Use the Tab and Up, Down arrow keys to select menu items.
This course explores the role of imagery and narrative in constituting historical and contemporary conceptions of 'animality' and speciesism across a range of texts and media (including bestiaries, folklore and mythology; field guides and natural histories; wildlife documentaries; zoo display; activist art; science fiction and graphic novels; popular gastronomy).
This course explores the role of imagery, narrative and discourse in constituting historical and contemporary representations of nonhuman animals, human-animal relations and specieism across a wide range of texts and media (including fables, bestiaries, wildlife documentaries, activist art, science fiction, popular gastronomy, graphic novels, and more). The lectures will move between focusing on representations of nonhuman animals in certain kinds of texts or media (eg, fables, graphic novels, documentaries) to close readings of particular species in selected genres, stories or imagery. Human cultural practices involving nonhuman animals will also be explored through examination of fictional and nonfictional accounts. The course will be taught primarily using theoretical and methodological approaches derived from English, Cultural Studies and Critical Animal Studies.This course can be used towards an English major or minor. BA students who major in English would normally take at least two 100-level 15 point ENGL courses (which must include at least one of the following: ENGL117, ENGL102 or ENGL103), at least three 200-level 15 point ENGL courses, and at least two 300-level 30 point ENGL courses. This course is also co-coded CULT335 and can be used towards a Cultural Studies major or minor. Please see the BA regulations or a student advisor for more information.
In this course you will learn:To explore how nonhuman animals have been historically represented – in writing and imagery – across a range of textual domains and genres (with a focus on western culture)To identify and critique assumptions, prejudices and anthropocentric discourses related to nonhuman animals and human-animal relationshipsTo learn and apply key terms and concepts in the field of Human-Animal StudiesTo evaluate different anthropomorphic depictions of nonhuman animals in writing and visual cultureTo analyze alternative modes of representing human relationships to nature and other species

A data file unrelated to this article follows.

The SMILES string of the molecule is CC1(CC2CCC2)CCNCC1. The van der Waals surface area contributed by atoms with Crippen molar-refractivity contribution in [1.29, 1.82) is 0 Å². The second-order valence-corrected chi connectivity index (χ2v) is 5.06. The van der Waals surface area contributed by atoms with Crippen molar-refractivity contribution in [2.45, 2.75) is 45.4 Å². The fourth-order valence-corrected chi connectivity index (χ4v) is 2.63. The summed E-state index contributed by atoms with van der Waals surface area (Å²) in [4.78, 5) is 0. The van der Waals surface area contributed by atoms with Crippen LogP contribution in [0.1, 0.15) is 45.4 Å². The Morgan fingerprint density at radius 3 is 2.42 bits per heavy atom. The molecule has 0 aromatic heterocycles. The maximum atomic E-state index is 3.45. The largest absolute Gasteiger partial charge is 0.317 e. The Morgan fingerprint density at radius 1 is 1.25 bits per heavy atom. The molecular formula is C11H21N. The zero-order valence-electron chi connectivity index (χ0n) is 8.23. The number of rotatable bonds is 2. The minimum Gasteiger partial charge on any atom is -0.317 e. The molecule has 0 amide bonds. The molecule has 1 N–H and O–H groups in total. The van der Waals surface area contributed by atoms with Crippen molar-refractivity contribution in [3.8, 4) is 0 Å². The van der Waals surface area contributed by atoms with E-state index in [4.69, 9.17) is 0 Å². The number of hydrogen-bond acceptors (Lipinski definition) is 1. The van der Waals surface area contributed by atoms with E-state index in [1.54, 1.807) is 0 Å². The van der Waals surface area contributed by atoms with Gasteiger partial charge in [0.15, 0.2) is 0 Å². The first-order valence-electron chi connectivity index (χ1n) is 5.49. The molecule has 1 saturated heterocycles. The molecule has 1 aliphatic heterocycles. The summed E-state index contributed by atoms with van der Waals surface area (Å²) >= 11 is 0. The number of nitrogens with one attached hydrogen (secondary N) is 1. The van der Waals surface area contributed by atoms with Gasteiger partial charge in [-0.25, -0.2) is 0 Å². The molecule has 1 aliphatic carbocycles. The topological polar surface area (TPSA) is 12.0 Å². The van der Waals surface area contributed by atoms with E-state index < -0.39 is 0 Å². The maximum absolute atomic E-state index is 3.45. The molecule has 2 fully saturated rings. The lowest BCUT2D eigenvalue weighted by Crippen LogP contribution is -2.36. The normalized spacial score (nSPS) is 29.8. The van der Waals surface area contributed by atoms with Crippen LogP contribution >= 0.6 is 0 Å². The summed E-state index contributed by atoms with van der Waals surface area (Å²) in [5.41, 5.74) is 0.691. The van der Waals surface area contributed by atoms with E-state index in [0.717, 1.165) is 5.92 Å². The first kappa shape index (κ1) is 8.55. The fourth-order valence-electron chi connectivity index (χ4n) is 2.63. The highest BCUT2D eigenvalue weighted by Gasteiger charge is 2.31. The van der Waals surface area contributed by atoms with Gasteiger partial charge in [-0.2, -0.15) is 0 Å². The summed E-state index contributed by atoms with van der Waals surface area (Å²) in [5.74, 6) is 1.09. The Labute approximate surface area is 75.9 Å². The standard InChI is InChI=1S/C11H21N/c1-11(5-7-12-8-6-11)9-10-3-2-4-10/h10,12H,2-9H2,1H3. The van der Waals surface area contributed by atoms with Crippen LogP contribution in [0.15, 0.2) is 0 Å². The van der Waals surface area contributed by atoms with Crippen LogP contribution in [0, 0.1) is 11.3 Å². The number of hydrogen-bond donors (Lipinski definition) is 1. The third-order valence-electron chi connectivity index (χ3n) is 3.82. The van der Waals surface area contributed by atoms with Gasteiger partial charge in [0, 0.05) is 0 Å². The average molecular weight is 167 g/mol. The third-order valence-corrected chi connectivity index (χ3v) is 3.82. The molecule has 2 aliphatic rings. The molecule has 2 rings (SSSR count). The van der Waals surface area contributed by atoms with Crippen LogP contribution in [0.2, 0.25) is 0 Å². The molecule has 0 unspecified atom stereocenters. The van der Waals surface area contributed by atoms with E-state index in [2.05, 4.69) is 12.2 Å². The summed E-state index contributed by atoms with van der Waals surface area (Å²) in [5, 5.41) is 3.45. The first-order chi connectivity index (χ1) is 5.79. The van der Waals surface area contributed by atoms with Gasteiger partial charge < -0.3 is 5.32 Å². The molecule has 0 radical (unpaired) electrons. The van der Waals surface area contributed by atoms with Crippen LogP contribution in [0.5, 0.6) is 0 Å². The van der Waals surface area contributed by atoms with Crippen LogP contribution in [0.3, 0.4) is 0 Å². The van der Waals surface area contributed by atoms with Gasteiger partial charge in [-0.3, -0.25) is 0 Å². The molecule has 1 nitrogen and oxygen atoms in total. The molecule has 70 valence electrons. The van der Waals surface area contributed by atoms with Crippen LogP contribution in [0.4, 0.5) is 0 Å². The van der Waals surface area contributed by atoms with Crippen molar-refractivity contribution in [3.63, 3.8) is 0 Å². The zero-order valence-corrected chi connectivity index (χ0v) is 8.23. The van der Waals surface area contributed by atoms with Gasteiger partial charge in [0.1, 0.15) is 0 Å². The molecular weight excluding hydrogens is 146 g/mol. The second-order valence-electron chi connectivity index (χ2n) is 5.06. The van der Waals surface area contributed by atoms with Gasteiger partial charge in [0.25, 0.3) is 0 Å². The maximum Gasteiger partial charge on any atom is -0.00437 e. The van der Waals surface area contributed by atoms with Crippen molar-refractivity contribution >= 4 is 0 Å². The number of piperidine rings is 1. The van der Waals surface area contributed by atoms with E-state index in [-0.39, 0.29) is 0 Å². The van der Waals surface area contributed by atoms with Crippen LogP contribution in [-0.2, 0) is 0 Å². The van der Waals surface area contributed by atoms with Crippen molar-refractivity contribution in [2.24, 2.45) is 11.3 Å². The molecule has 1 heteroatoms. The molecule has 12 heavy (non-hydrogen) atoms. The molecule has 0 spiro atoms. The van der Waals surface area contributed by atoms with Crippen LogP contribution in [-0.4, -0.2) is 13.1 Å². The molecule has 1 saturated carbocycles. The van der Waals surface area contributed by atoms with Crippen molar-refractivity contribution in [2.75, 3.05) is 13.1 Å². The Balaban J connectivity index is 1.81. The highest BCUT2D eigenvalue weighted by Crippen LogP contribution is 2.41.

This course will provide students with an opportunity to develop the Graduate Attributes specified below:
Critically competent in a core academic discipline of their award
Students know and can critically evaluate and, where applicable, apply this knowledge to topics/issues within their majoring subject.
Employable, innovative and enterprising
Students will develop key skills and attributes sought by employers that can be used in a range of applications.
Students will comprehend the influence of global conditions on their discipline and will be competent in engaging with global and multi-cultural contexts.
Any 30 points at 200 level from CULT or ENGL, orany 60 points at 200 level from the Schedule V of the BA.
There is no final exam for this course.
• 'Under the Skin' by Michel Faber• 'Laika' by Nik AbadzisRequired readings will be posted on Learn prior to lectures.
Domestic fee $1,553.00
International fee $6,750.00
* All fees are inclusive of NZ GST or any equivalent overseas tax, and do not include any programme level discount or additional course-related expenses.
This course will not be offered if fewer than 10 people apply to enrol.
For further information see
Humanities and Creative Arts